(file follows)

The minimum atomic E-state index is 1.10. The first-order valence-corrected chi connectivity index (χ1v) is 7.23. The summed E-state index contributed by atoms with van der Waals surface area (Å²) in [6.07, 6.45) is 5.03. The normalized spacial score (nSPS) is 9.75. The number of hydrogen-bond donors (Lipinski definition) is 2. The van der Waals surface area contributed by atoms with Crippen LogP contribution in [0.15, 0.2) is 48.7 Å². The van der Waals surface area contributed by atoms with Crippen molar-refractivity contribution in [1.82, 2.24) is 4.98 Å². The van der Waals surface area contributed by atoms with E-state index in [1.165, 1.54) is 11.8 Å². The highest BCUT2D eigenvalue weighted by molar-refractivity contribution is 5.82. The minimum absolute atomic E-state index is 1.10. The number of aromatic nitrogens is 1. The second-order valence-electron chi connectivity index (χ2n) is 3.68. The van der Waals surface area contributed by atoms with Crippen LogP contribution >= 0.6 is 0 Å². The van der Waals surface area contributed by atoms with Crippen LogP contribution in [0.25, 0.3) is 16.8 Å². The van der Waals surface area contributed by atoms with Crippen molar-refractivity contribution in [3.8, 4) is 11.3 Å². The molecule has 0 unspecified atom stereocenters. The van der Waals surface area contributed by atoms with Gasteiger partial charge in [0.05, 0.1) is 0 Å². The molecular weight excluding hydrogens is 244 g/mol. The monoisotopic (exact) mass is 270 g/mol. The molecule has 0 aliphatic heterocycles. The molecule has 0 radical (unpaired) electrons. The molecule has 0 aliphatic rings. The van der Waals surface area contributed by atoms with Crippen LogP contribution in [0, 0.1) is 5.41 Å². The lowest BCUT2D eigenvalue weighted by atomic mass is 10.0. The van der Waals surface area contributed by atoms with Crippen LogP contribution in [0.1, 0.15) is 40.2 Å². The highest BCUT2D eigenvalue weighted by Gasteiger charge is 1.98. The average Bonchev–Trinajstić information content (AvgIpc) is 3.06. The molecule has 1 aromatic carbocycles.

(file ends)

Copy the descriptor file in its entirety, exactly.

The minimum atomic E-state index is 1.10. The first-order valence-corrected chi connectivity index (χ1v) is 7.23. The summed E-state index contributed by atoms with van der Waals surface area (Å²) in [6.07, 6.45) is 5.03. The normalized spacial score (nSPS) is 9.75. The number of hydrogen-bond donors (Lipinski definition) is 2. The van der Waals surface area contributed by atoms with Crippen LogP contribution in [0.15, 0.2) is 48.7 Å². The van der Waals surface area contributed by atoms with Crippen molar-refractivity contribution in [1.82, 2.24) is 4.98 Å². The van der Waals surface area contributed by atoms with E-state index in [1.165, 1.54) is 11.8 Å². The highest BCUT2D eigenvalue weighted by molar-refractivity contribution is 5.82. The minimum absolute atomic E-state index is 1.10. The number of aromatic nitrogens is 1. The second-order valence-electron chi connectivity index (χ2n) is 3.68. The van der Waals surface area contributed by atoms with Crippen LogP contribution >= 0.6 is 0 Å². The van der Waals surface area contributed by atoms with Crippen LogP contribution in [0.25, 0.3) is 16.8 Å². The van der Waals surface area contributed by atoms with Crippen molar-refractivity contribution in [3.8, 4) is 11.3 Å². The molecule has 0 unspecified atom stereocenters. The van der Waals surface area contributed by atoms with Gasteiger partial charge in [0.05, 0.1) is 0 Å². The molecular weight excluding hydrogens is 244 g/mol. The monoisotopic (exact) mass is 270 g/mol. The molecule has 0 aliphatic heterocycles. The molecule has 0 radical (unpaired) electrons. The molecule has 0 aliphatic rings. The van der Waals surface area contributed by atoms with Crippen LogP contribution in [0, 0.1) is 5.41 Å². The lowest BCUT2D eigenvalue weighted by atomic mass is 10.0. The van der Waals surface area contributed by atoms with Crippen LogP contribution in [0.1, 0.15) is 40.2 Å². The highest BCUT2D eigenvalue weighted by Gasteiger charge is 1.98. The average Bonchev–Trinajstić information content (AvgIpc) is 3.06. The molecule has 1 aromatic carbocycles.